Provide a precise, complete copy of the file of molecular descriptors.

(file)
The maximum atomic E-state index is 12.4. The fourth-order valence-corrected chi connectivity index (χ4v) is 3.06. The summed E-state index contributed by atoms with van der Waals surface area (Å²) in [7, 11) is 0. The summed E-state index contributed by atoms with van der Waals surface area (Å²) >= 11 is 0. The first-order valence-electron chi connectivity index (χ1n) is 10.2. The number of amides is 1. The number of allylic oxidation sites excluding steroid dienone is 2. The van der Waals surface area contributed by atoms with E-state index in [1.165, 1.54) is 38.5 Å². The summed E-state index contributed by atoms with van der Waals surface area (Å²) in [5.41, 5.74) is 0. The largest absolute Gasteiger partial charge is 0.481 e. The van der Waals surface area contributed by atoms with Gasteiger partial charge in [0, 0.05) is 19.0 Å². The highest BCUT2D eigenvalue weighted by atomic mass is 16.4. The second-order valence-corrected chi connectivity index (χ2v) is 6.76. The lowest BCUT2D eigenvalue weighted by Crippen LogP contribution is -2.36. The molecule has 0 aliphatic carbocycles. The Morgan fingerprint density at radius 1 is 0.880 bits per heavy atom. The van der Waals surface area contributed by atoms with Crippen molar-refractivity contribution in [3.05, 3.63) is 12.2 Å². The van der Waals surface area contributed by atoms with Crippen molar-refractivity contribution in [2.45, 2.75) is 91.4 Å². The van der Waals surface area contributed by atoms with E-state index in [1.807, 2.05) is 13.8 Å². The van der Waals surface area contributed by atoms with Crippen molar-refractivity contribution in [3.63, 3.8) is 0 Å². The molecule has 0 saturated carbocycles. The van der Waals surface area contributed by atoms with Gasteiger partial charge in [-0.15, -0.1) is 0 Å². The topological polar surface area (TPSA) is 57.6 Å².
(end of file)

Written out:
The maximum atomic E-state index is 12.4. The fourth-order valence-corrected chi connectivity index (χ4v) is 3.06. The summed E-state index contributed by atoms with van der Waals surface area (Å²) in [7, 11) is 0. The summed E-state index contributed by atoms with van der Waals surface area (Å²) >= 11 is 0. The first-order valence-electron chi connectivity index (χ1n) is 10.2. The number of amides is 1. The number of allylic oxidation sites excluding steroid dienone is 2. The van der Waals surface area contributed by atoms with E-state index in [1.165, 1.54) is 38.5 Å². The summed E-state index contributed by atoms with van der Waals surface area (Å²) in [5.41, 5.74) is 0. The largest absolute Gasteiger partial charge is 0.481 e. The van der Waals surface area contributed by atoms with Gasteiger partial charge in [0, 0.05) is 19.0 Å². The highest BCUT2D eigenvalue weighted by atomic mass is 16.4. The second-order valence-corrected chi connectivity index (χ2v) is 6.76. The lowest BCUT2D eigenvalue weighted by Crippen LogP contribution is -2.36. The molecule has 0 aliphatic carbocycles. The Morgan fingerprint density at radius 1 is 0.880 bits per heavy atom. The van der Waals surface area contributed by atoms with Crippen molar-refractivity contribution in [3.05, 3.63) is 12.2 Å². The van der Waals surface area contributed by atoms with Crippen molar-refractivity contribution in [2.45, 2.75) is 91.4 Å². The van der Waals surface area contributed by atoms with E-state index in [1.807, 2.05) is 13.8 Å². The van der Waals surface area contributed by atoms with Crippen molar-refractivity contribution in [3.63, 3.8) is 0 Å². The molecule has 0 saturated carbocycles. The van der Waals surface area contributed by atoms with Gasteiger partial charge in [-0.15, -0.1) is 0 Å². The topological polar surface area (TPSA) is 57.6 Å².